Have you ever known anyone who triumphed over extraordinary circumstances? Sure, we all have.
- Seven years ago, doctors told my youngest sister she had four months to live. She proved them wrong by fighting back hard – and today she’s back on the stage, pursuing her theatre career with a vengeance (doing four shows per year).
- In Who Says Elephants Can’t Dance, Lou Gerstner recalls a time when his company was hemoraging cash, so dramatically that bankruptcy was imminent (his turnaround plan brought IBM back, even breaking its pervious performance records).
- When a couple of 18-year-olds (Sean Parker and Shawn Fanning) launched a publically available mp3 file sharing platform, it was shut down by court order (but re-emerged to re-define an entire industry).
As marketers your stories may be as dramatic as this, but you have some good ones. Stories of customers who conquered the impact of a tough situation – with solutions that you provided. Yes, you were the shining knight on the white horse. Perhaps you helped save a business, or brought a product back from the dead, or maybe you impacted a decision that sent a campaign into the stratosphere.
Whether a story features an aspiring actor, the CEO of a global corporation or a kid in a dorm room, overcoming impact creates story drama. And as ordinary humans, we tend to remember those stories.
But as marketers, we tend to omit the impact part of our tales. That’s unfortunate, because without impact, there’s no urgency to act. Without impact, there’s no business case.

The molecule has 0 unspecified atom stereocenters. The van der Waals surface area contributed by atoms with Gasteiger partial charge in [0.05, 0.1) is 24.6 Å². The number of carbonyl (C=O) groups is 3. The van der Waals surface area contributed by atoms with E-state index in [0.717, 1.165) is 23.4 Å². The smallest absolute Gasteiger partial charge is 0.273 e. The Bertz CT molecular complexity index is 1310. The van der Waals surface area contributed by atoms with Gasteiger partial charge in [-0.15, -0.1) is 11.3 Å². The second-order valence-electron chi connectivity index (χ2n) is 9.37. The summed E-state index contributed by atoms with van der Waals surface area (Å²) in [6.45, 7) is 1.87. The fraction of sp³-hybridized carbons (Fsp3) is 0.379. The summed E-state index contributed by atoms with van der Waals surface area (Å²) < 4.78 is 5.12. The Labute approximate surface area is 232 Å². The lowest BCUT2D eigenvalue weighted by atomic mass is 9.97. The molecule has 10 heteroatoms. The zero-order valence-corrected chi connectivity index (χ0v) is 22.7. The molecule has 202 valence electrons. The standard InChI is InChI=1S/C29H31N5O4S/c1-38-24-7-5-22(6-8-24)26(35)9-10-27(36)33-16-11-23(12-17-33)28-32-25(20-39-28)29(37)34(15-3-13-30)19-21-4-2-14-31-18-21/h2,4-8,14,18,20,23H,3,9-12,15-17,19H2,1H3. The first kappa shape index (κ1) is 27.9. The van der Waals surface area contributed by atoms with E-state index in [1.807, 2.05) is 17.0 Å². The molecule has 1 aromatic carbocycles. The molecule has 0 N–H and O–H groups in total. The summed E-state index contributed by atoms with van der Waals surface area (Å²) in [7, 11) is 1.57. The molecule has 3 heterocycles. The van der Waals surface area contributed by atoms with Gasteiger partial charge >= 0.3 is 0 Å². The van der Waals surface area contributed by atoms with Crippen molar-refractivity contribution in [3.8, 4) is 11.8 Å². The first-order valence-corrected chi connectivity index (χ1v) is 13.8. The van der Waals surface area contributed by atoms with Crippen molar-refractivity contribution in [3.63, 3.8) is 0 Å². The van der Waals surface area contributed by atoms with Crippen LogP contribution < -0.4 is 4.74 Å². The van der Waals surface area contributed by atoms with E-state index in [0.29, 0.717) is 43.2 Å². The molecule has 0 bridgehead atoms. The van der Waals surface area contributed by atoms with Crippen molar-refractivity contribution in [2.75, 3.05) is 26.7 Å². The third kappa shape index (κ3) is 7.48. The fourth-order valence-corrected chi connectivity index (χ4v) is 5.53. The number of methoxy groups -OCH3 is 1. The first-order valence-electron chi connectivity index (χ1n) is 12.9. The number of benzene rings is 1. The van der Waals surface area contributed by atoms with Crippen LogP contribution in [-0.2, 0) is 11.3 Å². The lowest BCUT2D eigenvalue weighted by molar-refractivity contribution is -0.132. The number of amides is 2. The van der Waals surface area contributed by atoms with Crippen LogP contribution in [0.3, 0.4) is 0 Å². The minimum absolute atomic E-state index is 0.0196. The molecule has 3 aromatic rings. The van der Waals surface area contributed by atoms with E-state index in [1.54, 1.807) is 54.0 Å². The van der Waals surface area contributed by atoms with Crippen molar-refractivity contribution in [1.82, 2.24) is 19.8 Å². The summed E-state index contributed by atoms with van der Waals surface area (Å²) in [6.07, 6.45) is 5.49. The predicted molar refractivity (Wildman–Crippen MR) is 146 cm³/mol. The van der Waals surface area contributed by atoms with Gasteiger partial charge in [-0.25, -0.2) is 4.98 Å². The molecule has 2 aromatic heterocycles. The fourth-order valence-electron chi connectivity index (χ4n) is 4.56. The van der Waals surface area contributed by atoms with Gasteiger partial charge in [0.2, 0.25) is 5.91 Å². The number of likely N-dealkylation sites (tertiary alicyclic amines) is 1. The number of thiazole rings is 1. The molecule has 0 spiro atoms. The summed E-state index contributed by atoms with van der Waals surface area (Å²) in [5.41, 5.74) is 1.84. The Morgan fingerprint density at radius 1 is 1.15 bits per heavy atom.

If the impact part of the story is this critical, why is it so often omitted? Because it’s hard work. Stories of how your solution mitigated (or exploited) quantifiable impact takes some effort. But it’s worth the dig. If you can cite real impact, you’ll join the pool of memorable stories, versus those that are forgotten as soon as they are told.
Your story doesn’t have to have a mind-blowing, game-changing impact. One of my favorites is from the Ford Motor Company – with stories of shoppers whose full hands impact their ability to open the darn trunk …
When shoppers approach their vehicle, they have their hands full, which is why the trunk of the Ford Focus opens with a simple wave of the foot — beneath the rear bumper.
Or this one from my older brother, who has stopped blaming his children for an impact that caused him to sacrifice his favorite toy…
My sportscar became impractical after we had the twins and I dreaded giving it up, but now that I have my Mercedes SUV I wonder why I waited so long to buy it. .
Or this one from a provider of perishable goods:
My bakers collectively throw out a ton of food each day, because they can’t anticipate buyer behavior. Now, with predictive analytics they know what to sell – and when - which has increased profits in our European stores by 20%.
Hopefully you’re observing a pattern in these stories, where negative impact – is crushed by the marketer’s solution. So before you launch into your product story, take a step back and consider your buyer’s situation – and the impact it is creating on things such as productivity, time-to-market, employee morale, or the bottom line.
The higher the impact, the better the business case. The better the business case, the higher the urgency to act.
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